Linked by Andrew Youll on Sat 29th Oct 2005 12:55 UTC, submitted by Duke
Amiga & AROS Hyperion Entertainment, creator of various Linux game ports and currently working on the next generation Amiga OS, has now unveiled their new dedicated Amiga OS 4.0 website. It showcases important features and is targeted to current and new users as well as potential OEM clients.
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RE[4]: I am wondering...
by henrikmk on Sun 30th Oct 2005 00:20 UTC in reply to "RE[3]: I am wondering..."
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I don't think it's unique, but it's being used in a unique way in AmigaOS, and behaves just like any other storage space. The space is temporary, so you can screw around with it as much as you like. It's just a directory that automatically gets wiped when you reboot. It stretches in size with how many files you put in it. You don't waste diskspace or have to bother with deleting stuff.

If you are experimenting with settings, possibly radical ones, or other things that might lock up your system, shift your monitor out of sync or render your mouse unusable, what do you do in Windows? You roll back. It's expensive on disk space and may not even work.
In AmigaOS? You just reboot and everything is back to normal, because changes are not written to disk unless YOU want them to be, when everything is just right.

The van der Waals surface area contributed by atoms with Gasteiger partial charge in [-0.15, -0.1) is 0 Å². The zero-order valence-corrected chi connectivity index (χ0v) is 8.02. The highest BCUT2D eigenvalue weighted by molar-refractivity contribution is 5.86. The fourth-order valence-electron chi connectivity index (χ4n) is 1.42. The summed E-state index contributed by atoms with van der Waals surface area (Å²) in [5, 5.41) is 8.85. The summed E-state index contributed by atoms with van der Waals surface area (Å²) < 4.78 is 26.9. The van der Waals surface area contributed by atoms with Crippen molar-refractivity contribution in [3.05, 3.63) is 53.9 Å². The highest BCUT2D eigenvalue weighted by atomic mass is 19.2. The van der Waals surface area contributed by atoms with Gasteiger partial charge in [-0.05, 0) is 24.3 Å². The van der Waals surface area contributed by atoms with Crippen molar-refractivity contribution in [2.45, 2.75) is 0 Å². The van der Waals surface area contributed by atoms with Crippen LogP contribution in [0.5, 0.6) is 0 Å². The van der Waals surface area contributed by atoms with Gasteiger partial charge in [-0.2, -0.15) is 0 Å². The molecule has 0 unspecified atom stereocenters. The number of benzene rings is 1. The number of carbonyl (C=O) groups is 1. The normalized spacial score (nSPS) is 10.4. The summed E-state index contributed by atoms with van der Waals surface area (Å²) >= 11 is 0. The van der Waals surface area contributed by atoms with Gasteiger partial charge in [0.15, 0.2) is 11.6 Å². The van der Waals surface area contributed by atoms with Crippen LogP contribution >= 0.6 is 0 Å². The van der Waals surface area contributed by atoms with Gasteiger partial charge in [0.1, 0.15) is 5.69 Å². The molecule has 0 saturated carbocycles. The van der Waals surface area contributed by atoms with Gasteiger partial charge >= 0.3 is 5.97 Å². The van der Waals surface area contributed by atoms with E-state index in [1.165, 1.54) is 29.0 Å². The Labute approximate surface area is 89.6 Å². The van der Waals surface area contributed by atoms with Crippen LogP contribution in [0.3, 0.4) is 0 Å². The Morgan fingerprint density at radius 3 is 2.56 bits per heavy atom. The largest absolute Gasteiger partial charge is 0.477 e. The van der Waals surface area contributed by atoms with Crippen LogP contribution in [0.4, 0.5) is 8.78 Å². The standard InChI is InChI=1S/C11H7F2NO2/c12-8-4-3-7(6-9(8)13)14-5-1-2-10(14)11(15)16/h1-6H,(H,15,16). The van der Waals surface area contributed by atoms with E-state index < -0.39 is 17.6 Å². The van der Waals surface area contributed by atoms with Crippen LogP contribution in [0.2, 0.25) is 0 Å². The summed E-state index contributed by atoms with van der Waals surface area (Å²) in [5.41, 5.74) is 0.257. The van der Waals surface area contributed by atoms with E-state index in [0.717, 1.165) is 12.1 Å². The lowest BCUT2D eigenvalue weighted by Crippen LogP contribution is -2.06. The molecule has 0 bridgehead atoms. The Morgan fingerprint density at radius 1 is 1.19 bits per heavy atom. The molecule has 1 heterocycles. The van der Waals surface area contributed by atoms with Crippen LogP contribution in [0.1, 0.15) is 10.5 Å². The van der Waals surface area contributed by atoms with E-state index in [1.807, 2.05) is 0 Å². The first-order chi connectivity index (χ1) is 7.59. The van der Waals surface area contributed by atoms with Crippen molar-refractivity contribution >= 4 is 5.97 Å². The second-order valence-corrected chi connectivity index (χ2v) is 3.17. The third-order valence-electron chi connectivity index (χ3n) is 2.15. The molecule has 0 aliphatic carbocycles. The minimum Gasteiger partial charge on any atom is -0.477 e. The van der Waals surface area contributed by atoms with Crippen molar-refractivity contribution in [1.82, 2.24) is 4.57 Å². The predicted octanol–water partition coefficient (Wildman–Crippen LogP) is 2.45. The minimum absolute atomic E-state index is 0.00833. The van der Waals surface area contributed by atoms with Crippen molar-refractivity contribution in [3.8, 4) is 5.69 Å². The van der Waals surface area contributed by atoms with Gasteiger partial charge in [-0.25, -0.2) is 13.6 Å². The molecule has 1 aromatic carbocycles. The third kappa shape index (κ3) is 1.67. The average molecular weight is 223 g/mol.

What isn't mentioned particularly clearly is that you can also mount a RAD: device, essentially a RAM disk that is persistent across reboots. The RAD disk is fixed in size like a real disk. What can you do with that?

Copy the contents of your system partition, whatever fits in your memory to the RAD: disk. When you reboot, select that you want to boot from it and voila. It doesn't use the harddrive anymore! This is why AmigaOS can boot from a flash ROM. Also there is no swapping needed, which just makes it even faster.

Needless to say, RAM and RAD disk was extremely useful if you only had a floppydrive and needed temporary storage space, but essentially any kind of slow, small or write-limited storage like Flash ROMs on mobile devices will become almost as flexible as a harddrive based system.

I remember mounting a RAD disk on my very old Amiga 1200 without a harddrive. I could cold boot with a floppy, which could take about 30 seconds. The contents of the floppy would be stored in the RAD disk, so that a reboot would take 2-3 seconds. It's a way to create high-availability systems, that really only is possible with AmigaOS.

Edited 2005-10-30 00:23

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